All around the room the sign language sign for “I love you” shoots up. A silent salute to Schan, to Jyoti. A silent demonstration of love and support.
Those unfamiliar with the meaning of the sign, maybe confused it something used at a rock concert, knew its love by the end of the day. Every one of us turned to face a sea of them during the famous Crossing the Line challenge.
In complete silence, participants stood on one side of the gym and crossed a line of blue tape every time a statement applied to their lives. Participants that crossed the line were to then turn around and face those that stayed behind.
“Please cross the line if you’ve ever felt hurt or judged because of the color of your skin.”
A crowd of people cross, all different shades of skin color. I’m reminded of my French teacher’s assertion that we’re not black or white, but different flavors of ice cream. Vanilla Bean and Mocha Caramel.
“Please cross the line if you’ve ever felt alone, unwelcome, or afraid here at school.”
All those days away from the lunchroom. A refugee in a teacher’s classroom. I cross.
“Please cross the line if you or someone you love has an illness or has died due to the use of tobacco products.”
My grandmother smiling through her oxygen cannula. I cross.
Please cross the line if you or someone you love has been hurt or killed by the use of alcohol or drugs. If you’ve ever been teased or hurt because somebody thought you were fat, or too big. If an immediate family member has died. If your parents are separated or divorced. If you have been affected by cancer.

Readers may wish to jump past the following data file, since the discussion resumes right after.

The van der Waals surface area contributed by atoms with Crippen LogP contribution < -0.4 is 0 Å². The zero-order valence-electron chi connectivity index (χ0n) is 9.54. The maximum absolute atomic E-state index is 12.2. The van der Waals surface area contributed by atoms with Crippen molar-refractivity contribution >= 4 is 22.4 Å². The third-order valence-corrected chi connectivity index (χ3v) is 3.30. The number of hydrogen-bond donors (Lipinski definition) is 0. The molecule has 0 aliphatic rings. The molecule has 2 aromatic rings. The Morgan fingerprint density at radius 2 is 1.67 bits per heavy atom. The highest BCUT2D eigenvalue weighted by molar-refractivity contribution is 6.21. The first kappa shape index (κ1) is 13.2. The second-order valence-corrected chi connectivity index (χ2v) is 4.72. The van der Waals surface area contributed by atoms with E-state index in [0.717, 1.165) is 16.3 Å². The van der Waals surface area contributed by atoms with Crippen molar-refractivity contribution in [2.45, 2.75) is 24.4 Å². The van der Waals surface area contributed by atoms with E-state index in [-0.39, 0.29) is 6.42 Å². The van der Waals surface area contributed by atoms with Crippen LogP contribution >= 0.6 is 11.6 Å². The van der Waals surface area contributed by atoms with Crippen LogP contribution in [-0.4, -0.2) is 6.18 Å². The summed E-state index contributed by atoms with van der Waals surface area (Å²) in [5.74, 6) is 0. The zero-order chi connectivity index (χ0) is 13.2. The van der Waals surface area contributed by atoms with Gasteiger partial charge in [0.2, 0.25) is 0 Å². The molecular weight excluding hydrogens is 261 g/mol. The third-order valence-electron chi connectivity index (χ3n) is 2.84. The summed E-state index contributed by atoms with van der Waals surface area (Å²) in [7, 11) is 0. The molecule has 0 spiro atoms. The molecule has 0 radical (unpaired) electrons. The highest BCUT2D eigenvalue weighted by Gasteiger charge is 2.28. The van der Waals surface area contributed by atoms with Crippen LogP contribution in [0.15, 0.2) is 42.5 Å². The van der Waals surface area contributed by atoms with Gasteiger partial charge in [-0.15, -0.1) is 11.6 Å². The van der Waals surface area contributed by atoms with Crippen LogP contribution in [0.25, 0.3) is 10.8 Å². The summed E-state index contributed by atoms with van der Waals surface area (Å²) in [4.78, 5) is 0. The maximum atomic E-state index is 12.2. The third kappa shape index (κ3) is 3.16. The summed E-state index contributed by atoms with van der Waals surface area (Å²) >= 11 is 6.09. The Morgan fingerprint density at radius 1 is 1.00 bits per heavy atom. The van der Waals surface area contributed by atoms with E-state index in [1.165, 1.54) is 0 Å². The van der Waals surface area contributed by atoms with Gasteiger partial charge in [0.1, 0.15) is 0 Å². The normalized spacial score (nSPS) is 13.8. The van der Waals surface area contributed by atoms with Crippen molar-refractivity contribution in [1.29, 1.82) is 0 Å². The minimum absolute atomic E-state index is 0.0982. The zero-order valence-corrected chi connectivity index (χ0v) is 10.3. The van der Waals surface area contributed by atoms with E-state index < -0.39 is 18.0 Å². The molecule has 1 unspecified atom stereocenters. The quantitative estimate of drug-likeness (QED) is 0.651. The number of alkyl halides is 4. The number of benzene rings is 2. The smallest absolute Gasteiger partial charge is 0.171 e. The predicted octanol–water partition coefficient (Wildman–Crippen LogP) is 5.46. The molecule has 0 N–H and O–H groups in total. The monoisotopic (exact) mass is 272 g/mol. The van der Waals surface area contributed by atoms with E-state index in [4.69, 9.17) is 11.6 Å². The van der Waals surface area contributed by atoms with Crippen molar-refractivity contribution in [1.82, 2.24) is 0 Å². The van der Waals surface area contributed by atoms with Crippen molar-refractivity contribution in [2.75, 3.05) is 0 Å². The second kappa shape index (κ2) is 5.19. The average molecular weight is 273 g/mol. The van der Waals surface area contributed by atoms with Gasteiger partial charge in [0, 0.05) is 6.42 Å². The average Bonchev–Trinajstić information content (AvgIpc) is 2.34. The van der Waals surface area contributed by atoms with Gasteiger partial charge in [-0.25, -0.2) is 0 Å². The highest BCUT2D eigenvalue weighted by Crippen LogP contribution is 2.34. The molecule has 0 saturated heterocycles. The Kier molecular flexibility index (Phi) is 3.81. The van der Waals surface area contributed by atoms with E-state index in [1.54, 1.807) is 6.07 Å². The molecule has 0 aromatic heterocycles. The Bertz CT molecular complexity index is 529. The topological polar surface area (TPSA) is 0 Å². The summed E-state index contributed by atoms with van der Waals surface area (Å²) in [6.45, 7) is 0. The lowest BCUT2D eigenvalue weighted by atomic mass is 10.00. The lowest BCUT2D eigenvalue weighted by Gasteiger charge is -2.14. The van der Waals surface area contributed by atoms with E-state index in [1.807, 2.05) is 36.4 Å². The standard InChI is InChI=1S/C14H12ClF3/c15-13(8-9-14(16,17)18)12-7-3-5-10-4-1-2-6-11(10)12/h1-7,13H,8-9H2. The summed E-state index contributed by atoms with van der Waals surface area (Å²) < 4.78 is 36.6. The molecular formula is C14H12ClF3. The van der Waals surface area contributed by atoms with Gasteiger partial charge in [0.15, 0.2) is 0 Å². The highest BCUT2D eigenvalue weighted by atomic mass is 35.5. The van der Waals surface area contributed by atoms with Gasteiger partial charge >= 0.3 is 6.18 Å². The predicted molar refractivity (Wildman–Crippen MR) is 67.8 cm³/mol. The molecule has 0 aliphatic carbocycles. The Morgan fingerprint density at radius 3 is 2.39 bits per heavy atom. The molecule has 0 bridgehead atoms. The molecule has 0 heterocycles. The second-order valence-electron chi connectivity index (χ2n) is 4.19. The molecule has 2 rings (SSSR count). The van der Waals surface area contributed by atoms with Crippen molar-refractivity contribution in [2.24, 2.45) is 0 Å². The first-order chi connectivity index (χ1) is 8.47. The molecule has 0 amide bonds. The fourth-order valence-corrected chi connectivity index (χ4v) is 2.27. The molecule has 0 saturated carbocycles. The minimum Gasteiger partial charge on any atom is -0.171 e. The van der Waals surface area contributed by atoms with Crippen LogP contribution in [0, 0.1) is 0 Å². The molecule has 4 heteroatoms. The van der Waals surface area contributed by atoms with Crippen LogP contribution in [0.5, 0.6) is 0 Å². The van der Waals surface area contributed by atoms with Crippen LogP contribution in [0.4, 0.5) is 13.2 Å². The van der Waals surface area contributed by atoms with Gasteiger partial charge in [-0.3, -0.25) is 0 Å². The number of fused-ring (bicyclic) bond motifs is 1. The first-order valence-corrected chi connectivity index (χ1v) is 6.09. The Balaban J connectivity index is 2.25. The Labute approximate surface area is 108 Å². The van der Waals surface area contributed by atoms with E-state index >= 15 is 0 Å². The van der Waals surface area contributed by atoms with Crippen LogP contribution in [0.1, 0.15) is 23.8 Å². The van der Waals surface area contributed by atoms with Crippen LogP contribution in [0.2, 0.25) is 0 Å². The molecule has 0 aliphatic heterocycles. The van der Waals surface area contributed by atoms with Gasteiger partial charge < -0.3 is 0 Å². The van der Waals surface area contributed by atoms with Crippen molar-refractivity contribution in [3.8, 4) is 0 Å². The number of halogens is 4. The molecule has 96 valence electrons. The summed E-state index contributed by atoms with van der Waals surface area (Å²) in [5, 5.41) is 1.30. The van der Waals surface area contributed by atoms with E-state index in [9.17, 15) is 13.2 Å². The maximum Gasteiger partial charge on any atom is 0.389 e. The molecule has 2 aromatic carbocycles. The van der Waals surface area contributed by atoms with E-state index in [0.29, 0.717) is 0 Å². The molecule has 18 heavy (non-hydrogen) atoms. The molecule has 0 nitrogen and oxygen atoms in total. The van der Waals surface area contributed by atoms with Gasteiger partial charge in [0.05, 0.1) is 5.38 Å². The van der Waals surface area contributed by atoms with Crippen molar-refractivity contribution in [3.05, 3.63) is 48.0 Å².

The love signs shoot up, a sea of hearts reaching out to lift up our brothers and sisters. Hands placed on shoulders. Embraces. Tears and red faces. Stone cold expressions.
Physical abuse, emotional abuse, sexual wrongs, hurtful names, stereotypes, deaths, illnesses, homelessness, financial crises, isolation, alcohol abuse, drug abuse, violence, betrayals, losses, fights, words like knives. Scars.
Scars that require us to lift up our skin and show the most vulnerable parts of ourselves—here are the cards I’ve been dealt, here’s what you’d know if you really knew me. Scars that we share with the people we crossed the line with. Scars that the people we crossed with gave to us.
“Everywhere we’ve been, all across the country, across the world, we have not met one bad kid,” Jyoti tells us. “Not one. Science tells us that energy cannot be created or destroyed. It can only be moved. We haven’t met any bad kids, just kids who’ve had bad stuff done to them that redirect that energy to someone else.”
The activity ends and we sit with our family groups—a small three- or four-person group headed by an adult. Our knees touch. We exchange scars, talk about the things that don’t get talked about. And we just listen to each other. We hold hands like in prayer. We hug.
Open-mic time takes up the rest of the day. One student tells the gymnasium how hard things have been for her, choking up. Fifty people stand up and surround her in a group hug.
A slew of apologies come up, but it’s not just about apologizing, Schan and Jyoti remind us. It’s about change. It’s about being the change. You take away a bad action, you gotta add a good one. Take away the hurt, but work on the mend.
“From now on, I’ll stand up for you,” one girl says to another.
“The other kids in our school didn’t experience what we did today,” one student says. “We have to teach it to them.”
“We don’t have to let this just become a Challenge Day,” says another student. “We can make it a Challenge Year—a Challenge Life.”
“We can’t wait around for Superman to come in and fix things,” Schan tells us. He starts naming off historical figures—MLK, Mother Theresa, Mahatma Ghandi, all figures that saw a lack of love in the world and worked to change it with just that: Love.
We have to be that change.